It sounds like you'll trying to emulate what has become quite common these days with games adding additional camera movement to a first person controller to simulate head movement - Like when games take a limited amount of control away from the player to make actions/motions more visually interesting.

    This is something I would suspect is far from ideal to do in a VR situation as again its taking control away from the player and having what they see in the headset not match the actions their head is making.

    My recommendation is again to always have camera look in the direction of the dragons movement ( not direction of dragons head or anything) or as you say 'its fixed to a track'. Don't forget the player themselves have full control over where they look in VR so its likely they wont stay fixed looking directly ahead.

    Taking your description at face value this sounds exactly like it is the problem and not what I suggested in my original post. The recording camera should not be attached to the 'pov' of the dragon, but to the direction it is flying in.

    I would probably achieve this through some parent-child gameobject hierarchy to ensure that the camera is always facing the direction of forward movement through the world, but allow for the dragon body/head to be visible and its body/head to make small movements to suggest panning, yaw or tilt when the dragons direction changes to a large degree.


    If none of this is making any sense or you feel I have misunderstood, my last suggestion would be to upload a demonstration video to youtube, perhaps mark the video as unlisted and provide a link here. I have a Quest so I ( and maybe others ) can easily boot up youtube and watch the video demo. Later you can delete the video off youtube.
     
  7. rahulchawla2801

    rahulchawla2801

    Joined:
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    So sorry I took this long to reply.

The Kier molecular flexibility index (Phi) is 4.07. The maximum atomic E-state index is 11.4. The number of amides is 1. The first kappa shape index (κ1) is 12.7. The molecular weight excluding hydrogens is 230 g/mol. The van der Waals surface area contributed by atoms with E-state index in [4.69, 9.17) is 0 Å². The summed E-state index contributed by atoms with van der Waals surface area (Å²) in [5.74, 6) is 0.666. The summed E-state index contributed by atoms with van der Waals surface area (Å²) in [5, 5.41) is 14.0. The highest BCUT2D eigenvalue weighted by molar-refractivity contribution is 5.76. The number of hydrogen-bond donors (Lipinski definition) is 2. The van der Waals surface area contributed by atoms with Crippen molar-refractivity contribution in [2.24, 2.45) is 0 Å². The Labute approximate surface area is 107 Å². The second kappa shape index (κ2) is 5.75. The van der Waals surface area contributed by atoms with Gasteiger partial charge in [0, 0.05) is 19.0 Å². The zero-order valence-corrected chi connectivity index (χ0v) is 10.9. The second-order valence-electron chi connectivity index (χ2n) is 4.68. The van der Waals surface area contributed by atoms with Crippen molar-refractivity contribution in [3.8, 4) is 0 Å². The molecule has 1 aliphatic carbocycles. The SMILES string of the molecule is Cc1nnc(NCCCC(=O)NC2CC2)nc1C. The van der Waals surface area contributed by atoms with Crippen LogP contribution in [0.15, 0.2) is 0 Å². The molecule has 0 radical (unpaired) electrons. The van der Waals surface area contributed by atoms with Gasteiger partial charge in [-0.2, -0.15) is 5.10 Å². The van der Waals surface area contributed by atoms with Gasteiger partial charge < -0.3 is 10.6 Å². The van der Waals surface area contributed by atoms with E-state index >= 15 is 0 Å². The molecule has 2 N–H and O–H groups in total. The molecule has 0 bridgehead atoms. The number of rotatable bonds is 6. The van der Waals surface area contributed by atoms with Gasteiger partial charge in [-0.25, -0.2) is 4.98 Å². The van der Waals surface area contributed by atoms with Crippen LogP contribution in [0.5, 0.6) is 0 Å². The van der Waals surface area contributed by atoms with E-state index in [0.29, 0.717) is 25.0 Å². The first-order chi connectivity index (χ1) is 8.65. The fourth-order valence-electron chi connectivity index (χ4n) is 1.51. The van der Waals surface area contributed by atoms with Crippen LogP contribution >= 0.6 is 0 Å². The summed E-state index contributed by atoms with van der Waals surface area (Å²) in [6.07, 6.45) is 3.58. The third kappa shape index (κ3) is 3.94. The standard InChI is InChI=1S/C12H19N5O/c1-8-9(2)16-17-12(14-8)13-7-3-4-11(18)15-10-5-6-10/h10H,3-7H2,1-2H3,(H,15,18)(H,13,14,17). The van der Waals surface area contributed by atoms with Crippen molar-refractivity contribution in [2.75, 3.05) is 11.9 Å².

I think the videos will explain my problem better. I have uploaded 2 video recordings (by Unity recorder) of the same 15 second simplistic gameplay.
    1. game view
    2. 360 of the same game view
    https://drive.google.com/drive/folders/1fECYn_XnQmJeZtAgayxvPKIP8BAgeqwO

    The game view is how I want to see when I wear a Head Mounted Display.
    But, in the 360 view recording, I can't understand why the POV becomes different when there is a rotation, despite both the recordings being done by the same main camera.
     
  8. antoinecharton

    antoinecharton

    Unity Technologies

    Joined:
    Jul 22, 2020
    Posts:
    189
    Looks like a use case we are not taking into account. In most 360 recordings it does not really make sense to rotate the 360 camera since it's the watcher who does it with the headset. In your case I agree it would be needed since your point of reference is the dragon and not the world.

    Not sure there is a quick way to do it in this case. On thing you could try would be to move the world instead. Might look complicated but if you place everything under one GameObject and animate the root might not be to hard to achieve. This way you could have the camera facing forward all the time.

    Let me know if this could work for you.

    Only thing we could do would be to add a request on our roadmap and see if there is interest in it.
     
    Last edited: Jun 1, 2022
  9. rahulchawla2801

    rahulchawla2801

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    First of all, I am glad that someone really understood what I was trying to communicate for a long time across platforms.

    I thought about rotating the world, but the challenge there is the rotation must take place around the POV of the dragon, which will be a vector. I found that to be complicated and even counterintuitive.

    For now, I bought a paid asset that solves this.
     
  10. Noisecrime

    Noisecrime

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    Apr 7, 2010
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    sorry I was unable to reply earlier but I’m currently sick and today has been the first time this week I’ve checked the forums. Sadly being unwell means I’m not in a position to watch the videos, but glad it appears you were able to convey the issue and found a solution.
     
  11. AllVirtual

    AllVirtual

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    Dec 15, 2016
    Posts:
    7
    Hello,
    Since june hope you found a solution.
    First solution : it's to record in stereo mode

    Second solution : Change one line in recoder package.
    Instead using recorder package from package manager, download package from https://github.com/needle-mirror/com.unity.recorder/releases (for example).
    Now, you can update code from package without issue/warning.
    In the "com.unity.recorder-x.x.x\Editor\Sources\Recorders\_Inputs\Camera360.cs" change line 121
    Code (CSharp):
    1. argetCamera.RenderToCubemap(m_Cubemap1, 63, Camera.MonoOrStereoscopicEye.Mono);
    to
    Code (CSharp):
    1. targetCamera.RenderToCubemap(m_Cubemap1, 63, Camera.MonoOrStereoscopicEye.Right);
    Now, it's recording with keeping direction.

    Happy recording
     
  12. diegosmurillo

    diegosmurillo

    Joined:
    Apr 14, 2020
    Posts:
    3

    hey, i had the same problem, and i changed the code that way, but looks with a black line. how can i solve this? upload_2023-4-20_14-49-6.png